my cryptogram program

Bruno Desthuilliers bdesth.quelquechose at free.quelquepart.fr
Tue May 16 02:50:26 CEST 2006


John Salerno a écrit :
> Alrighty, here is what I've come up with. Any suggestions for tweaks or 
> speed-boosting efficiency? Just kidding. :)

Too late ! You asked for it, you get it !-)

> Maybe the weakest part is how the code is determined (just shuffling the 
> letters in the alphabet). Perhaps there's a better way? Although it 
> seems effective to me....
> 
> 
> import string
> import random
> import itertools
> 
> def convert_quote(quote):
>     coded_quote = make_code(quote)
>     author = coded_quote.split('|')[1]
>     quote = coded_quote.split('|')[0]
>     return quote, author

def convert_quote(quote):
   return make_code(quote).split('|', 1)

> 
> def make_code(original):
>     original_letters = make_set(original)
>     new_letters = list(string.ascii_uppercase)
>     while True:
>         random.shuffle(new_letters)
>         trans_letters = ''.join(new_letters)[:len(original_letters)]
>         if test_code(original_letters, trans_letters):
>             trans_table = string.maketrans(original_letters, trans_letters)
>             break
>     return original.translate(trans_table)
> 
> def make_set(original):
>     original_set = set(original)
>     punc_space = string.punctuation + string.whitespace
>     for char in punc_space:
>         if char in original_set:
>             original_set.remove(char)
>     return ''.join(original_set)

PUNCT_SPACE_SET = set(string.punctuation + string.whitespace)
def make_set(original):
   return ''.join(set(original) - PUNCT_SPACE_SET)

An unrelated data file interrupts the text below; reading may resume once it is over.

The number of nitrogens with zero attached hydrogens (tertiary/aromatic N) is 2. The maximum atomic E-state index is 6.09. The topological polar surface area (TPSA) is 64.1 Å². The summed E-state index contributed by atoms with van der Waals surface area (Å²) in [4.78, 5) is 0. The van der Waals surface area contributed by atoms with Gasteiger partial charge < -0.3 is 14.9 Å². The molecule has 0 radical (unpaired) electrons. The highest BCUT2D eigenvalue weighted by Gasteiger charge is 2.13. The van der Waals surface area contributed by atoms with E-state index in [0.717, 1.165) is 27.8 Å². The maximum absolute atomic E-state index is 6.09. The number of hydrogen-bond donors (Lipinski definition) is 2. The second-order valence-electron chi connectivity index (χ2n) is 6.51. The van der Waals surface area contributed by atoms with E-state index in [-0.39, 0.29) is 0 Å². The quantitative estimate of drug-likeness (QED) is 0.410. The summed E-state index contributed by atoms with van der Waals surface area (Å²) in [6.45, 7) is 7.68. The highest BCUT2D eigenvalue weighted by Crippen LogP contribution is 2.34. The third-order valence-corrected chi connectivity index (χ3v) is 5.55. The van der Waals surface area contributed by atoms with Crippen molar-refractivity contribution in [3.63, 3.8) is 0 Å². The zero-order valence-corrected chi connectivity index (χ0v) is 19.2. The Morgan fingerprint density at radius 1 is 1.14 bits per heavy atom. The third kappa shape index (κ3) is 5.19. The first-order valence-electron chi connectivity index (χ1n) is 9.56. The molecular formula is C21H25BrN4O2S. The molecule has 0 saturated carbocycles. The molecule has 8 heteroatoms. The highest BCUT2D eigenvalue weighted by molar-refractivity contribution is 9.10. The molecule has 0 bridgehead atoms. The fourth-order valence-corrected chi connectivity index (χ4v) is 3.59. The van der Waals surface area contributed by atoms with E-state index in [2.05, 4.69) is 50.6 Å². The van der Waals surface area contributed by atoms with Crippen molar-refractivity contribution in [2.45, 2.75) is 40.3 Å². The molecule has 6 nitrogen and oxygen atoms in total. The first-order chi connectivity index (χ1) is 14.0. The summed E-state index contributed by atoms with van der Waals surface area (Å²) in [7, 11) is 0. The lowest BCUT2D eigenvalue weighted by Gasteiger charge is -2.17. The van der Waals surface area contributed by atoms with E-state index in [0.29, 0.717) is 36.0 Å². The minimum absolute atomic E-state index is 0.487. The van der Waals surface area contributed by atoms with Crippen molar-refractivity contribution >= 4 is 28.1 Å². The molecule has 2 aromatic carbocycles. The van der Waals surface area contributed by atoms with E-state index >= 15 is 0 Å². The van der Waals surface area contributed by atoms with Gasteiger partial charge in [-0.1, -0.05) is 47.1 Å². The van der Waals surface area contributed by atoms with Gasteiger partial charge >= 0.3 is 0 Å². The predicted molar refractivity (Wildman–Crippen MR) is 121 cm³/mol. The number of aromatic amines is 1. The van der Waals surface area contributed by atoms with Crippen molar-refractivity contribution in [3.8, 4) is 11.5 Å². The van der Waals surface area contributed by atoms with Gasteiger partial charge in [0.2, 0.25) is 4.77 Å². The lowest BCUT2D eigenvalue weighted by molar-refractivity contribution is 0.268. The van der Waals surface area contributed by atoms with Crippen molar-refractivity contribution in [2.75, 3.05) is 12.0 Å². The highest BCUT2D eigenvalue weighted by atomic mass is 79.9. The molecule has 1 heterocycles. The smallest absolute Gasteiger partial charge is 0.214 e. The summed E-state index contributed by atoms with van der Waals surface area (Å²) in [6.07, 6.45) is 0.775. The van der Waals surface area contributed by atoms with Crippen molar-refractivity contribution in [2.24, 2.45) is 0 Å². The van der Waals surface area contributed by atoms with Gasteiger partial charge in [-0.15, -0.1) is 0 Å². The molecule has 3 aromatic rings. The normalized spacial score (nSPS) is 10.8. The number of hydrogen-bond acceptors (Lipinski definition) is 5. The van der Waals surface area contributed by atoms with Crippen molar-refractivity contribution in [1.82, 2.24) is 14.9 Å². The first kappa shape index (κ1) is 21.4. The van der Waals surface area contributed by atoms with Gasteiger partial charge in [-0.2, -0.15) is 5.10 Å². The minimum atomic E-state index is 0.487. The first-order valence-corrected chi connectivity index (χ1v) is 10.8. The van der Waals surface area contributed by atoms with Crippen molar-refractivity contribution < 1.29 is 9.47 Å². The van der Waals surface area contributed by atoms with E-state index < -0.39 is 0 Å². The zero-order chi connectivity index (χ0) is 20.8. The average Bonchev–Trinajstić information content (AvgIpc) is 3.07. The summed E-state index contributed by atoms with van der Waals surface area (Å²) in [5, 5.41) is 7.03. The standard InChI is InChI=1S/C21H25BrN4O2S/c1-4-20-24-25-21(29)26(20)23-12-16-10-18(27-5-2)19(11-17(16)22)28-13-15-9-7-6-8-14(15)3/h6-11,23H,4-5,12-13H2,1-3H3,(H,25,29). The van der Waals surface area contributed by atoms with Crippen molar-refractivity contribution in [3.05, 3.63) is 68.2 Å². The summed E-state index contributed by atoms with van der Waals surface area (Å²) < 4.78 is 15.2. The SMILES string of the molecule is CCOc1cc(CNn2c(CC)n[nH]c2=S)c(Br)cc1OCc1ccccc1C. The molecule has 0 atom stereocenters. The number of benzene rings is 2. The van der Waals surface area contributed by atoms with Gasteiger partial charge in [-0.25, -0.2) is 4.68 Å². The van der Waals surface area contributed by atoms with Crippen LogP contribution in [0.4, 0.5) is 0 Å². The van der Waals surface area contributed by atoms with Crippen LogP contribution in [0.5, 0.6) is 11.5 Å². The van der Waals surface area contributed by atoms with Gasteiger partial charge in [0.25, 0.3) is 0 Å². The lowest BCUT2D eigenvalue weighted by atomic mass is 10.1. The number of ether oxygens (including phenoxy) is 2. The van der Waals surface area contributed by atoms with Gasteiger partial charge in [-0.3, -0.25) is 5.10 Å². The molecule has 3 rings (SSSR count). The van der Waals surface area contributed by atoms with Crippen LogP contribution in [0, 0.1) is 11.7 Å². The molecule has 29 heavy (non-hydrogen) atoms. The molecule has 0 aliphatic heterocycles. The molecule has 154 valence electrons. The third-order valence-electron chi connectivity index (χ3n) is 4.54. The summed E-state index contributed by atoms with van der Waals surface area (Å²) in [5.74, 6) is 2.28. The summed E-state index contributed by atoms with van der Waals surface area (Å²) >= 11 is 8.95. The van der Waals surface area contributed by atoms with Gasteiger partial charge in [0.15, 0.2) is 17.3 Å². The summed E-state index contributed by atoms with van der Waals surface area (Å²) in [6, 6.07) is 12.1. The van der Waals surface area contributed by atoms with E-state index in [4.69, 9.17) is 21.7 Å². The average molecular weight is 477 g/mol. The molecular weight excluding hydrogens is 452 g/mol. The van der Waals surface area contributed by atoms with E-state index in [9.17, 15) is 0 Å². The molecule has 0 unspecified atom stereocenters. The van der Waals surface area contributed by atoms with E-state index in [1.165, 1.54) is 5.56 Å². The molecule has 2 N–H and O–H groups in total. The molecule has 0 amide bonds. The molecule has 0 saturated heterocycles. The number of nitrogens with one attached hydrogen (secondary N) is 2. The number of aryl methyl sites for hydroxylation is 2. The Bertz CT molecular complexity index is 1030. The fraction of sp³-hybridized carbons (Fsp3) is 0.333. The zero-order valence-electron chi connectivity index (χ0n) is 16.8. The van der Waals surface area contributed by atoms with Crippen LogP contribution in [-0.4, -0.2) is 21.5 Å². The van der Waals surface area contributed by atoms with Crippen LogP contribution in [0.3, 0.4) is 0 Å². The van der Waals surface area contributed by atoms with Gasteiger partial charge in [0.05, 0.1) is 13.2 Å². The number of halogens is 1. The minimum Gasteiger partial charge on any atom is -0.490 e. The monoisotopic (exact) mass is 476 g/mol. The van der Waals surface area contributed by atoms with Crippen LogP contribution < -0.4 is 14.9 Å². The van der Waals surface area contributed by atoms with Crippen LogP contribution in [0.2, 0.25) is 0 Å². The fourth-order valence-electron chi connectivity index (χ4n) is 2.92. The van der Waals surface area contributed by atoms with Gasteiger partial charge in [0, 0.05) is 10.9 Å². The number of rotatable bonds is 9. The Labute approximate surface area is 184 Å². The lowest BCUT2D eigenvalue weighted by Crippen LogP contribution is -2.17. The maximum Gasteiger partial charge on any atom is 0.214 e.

<splitting-hairs>
BTW, the name make_set is a bit misleading, since the function returns a 
string... FWIW, some other functions could benefit from better naming too:
- convert_quote() takes a "<quote>|<author>" string and returns a 
(<coded_quote>, <coded_author>) pair (given the name, I would expect a 
"<coded_quote>| <coded_author>" string as output)
- make_code() doesn't actually 'make a code' - it really encrypt it's input
</splitting-hairs>

> 
> def test_code(original_letters, trans_letters):
>     for pair in itertools.izip(original_letters, trans_letters):
>         if pair[0] == pair[1]:
>             return False
>     return True

If you really want "speed-boosting efficiency", you may try this instead:
def test_code(original_letters, trans_letters)
     # assert len(original_letters) == len(trans_letters), \
     #    "original_letters and trans_letters should be of equal len"
     for i in range(original_letters):
         if original_letters[i] == trans_letters[i]:
             return False
     return True

> if __name__ == '__main__':
>     print convert_quote("The past is not dead. In fact, it's not even 
> past.|William Faulkner")

My 2 cents...



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